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Kosovo is a unique case in international law, which steams from the circumstances created in 1999 by Milosevic’s political war-mongering and from the status which Kosovo held in Yugoslavia before the Constitution was illegally changed in 1988. The process is internationally sponsored and administered by the UN. There is nothing radical in an independent Kosovo. At this point it is impossible for Belgrade to achieve sovereignty over Kosovo, and for this reason wasting political energy on this issue is counterproductive. Granting Kosovo independence now would endorse an important shift in international legal thinking which aims to establish a more balanced relationship between state sovereignty and human rights...Please click here to read the text in full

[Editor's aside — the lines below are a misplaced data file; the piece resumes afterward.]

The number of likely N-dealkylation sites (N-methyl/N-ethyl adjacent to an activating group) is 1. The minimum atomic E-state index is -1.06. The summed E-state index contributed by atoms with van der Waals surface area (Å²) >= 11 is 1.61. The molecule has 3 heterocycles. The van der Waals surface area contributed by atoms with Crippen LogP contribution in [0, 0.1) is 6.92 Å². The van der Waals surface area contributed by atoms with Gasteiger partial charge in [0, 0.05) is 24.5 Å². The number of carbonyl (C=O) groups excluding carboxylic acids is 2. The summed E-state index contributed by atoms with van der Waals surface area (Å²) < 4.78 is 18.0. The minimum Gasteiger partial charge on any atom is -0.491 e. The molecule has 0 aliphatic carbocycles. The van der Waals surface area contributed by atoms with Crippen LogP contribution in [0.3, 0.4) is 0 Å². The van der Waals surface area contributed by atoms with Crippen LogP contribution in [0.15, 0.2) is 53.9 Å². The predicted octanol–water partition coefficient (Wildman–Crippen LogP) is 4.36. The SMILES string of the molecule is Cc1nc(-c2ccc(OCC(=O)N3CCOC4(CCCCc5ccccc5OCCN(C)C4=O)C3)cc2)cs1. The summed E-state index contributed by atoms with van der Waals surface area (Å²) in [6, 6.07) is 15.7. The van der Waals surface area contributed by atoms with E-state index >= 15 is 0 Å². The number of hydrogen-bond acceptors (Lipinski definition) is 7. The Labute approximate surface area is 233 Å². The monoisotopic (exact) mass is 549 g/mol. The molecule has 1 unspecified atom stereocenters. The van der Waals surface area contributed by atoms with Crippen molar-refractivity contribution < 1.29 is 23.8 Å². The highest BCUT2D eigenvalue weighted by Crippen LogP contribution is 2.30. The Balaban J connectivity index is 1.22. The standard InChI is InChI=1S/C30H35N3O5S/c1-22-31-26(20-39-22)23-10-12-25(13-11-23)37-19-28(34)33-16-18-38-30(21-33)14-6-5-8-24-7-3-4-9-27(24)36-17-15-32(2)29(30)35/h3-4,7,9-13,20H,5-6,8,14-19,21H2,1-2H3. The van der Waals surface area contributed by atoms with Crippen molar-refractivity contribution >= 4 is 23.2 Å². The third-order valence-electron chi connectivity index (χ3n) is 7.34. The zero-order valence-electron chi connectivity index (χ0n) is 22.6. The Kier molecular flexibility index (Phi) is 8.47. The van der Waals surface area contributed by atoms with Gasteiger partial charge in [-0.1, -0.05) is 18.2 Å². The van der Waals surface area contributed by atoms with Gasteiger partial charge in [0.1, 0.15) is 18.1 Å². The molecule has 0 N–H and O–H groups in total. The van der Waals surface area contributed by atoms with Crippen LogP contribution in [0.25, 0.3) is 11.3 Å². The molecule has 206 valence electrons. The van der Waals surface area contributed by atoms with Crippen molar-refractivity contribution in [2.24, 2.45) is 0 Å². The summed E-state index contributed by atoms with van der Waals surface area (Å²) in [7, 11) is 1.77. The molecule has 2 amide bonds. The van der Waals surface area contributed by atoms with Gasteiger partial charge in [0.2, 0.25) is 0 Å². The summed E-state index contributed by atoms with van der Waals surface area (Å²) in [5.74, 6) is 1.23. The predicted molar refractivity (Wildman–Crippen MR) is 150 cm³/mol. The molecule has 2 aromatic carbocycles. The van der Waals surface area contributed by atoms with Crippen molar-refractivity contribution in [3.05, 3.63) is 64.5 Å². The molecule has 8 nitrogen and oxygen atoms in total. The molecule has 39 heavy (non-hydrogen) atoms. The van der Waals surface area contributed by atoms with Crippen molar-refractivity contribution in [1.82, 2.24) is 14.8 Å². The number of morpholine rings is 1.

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Agim Çeku
Agim Çeku
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Foreword TPQ’s Summer issue, NATO in 2020 and Beyond: New Strategies and Frontiers, offers insights on the Alliance’s current challenges and future security trends, while offering a look into Euro-Atlantic relations in the coming decade. It is clear that as the international security landscape is rapidly changing, member states’ capabilities, resilience, and most importantly, their...
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